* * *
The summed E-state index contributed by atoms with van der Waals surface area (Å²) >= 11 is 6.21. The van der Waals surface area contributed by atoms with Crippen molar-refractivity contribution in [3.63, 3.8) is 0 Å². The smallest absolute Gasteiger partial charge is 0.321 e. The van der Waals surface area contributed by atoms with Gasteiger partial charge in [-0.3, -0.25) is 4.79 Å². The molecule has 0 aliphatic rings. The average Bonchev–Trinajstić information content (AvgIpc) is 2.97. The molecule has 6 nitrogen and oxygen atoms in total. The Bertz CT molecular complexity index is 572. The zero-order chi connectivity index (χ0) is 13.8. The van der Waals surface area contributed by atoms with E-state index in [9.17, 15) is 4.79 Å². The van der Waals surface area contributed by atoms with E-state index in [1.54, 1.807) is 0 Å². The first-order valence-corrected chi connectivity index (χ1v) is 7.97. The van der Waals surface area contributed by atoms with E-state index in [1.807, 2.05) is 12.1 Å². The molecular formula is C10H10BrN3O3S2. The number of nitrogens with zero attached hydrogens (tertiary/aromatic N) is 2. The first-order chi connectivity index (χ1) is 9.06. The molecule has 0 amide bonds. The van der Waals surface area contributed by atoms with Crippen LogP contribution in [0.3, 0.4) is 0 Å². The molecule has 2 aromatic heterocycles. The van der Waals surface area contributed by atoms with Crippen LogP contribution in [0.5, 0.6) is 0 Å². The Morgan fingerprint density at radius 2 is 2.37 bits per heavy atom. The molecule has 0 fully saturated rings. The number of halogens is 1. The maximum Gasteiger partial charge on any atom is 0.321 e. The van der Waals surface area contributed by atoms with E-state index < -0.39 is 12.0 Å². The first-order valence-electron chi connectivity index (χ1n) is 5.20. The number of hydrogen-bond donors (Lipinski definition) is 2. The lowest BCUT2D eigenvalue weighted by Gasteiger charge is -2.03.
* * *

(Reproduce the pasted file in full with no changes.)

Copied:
The summed E-state index contributed by atoms with van der Waals surface area (Å²) >= 11 is 6.21. The van der Waals surface area contributed by atoms with Crippen molar-refractivity contribution in [3.63, 3.8) is 0 Å². The smallest absolute Gasteiger partial charge is 0.321 e. The van der Waals surface area contributed by atoms with Gasteiger partial charge in [-0.3, -0.25) is 4.79 Å². The molecule has 0 aliphatic rings. The average Bonchev–Trinajstić information content (AvgIpc) is 2.97. The molecule has 6 nitrogen and oxygen atoms in total. The Bertz CT molecular complexity index is 572. The zero-order chi connectivity index (χ0) is 13.8. The van der Waals surface area contributed by atoms with E-state index in [9.17, 15) is 4.79 Å². The van der Waals surface area contributed by atoms with E-state index in [1.54, 1.807) is 0 Å². The first-order valence-corrected chi connectivity index (χ1v) is 7.97. The van der Waals surface area contributed by atoms with E-state index in [1.807, 2.05) is 12.1 Å². The molecular formula is C10H10BrN3O3S2. The number of nitrogens with zero attached hydrogens (tertiary/aromatic N) is 2. The first-order chi connectivity index (χ1) is 9.06. The molecule has 0 amide bonds. The van der Waals surface area contributed by atoms with Crippen LogP contribution in [0.3, 0.4) is 0 Å². The molecule has 2 aromatic heterocycles. The van der Waals surface area contributed by atoms with Crippen LogP contribution in [0.5, 0.6) is 0 Å². The Morgan fingerprint density at radius 2 is 2.37 bits per heavy atom. The molecule has 0 fully saturated rings. The number of halogens is 1. The maximum Gasteiger partial charge on any atom is 0.321 e. The van der Waals surface area contributed by atoms with E-state index < -0.39 is 12.0 Å². The first-order valence-electron chi connectivity index (χ1n) is 5.20. The number of hydrogen-bond donors (Lipinski definition) is 2. The lowest BCUT2D eigenvalue weighted by Gasteiger charge is -2.03.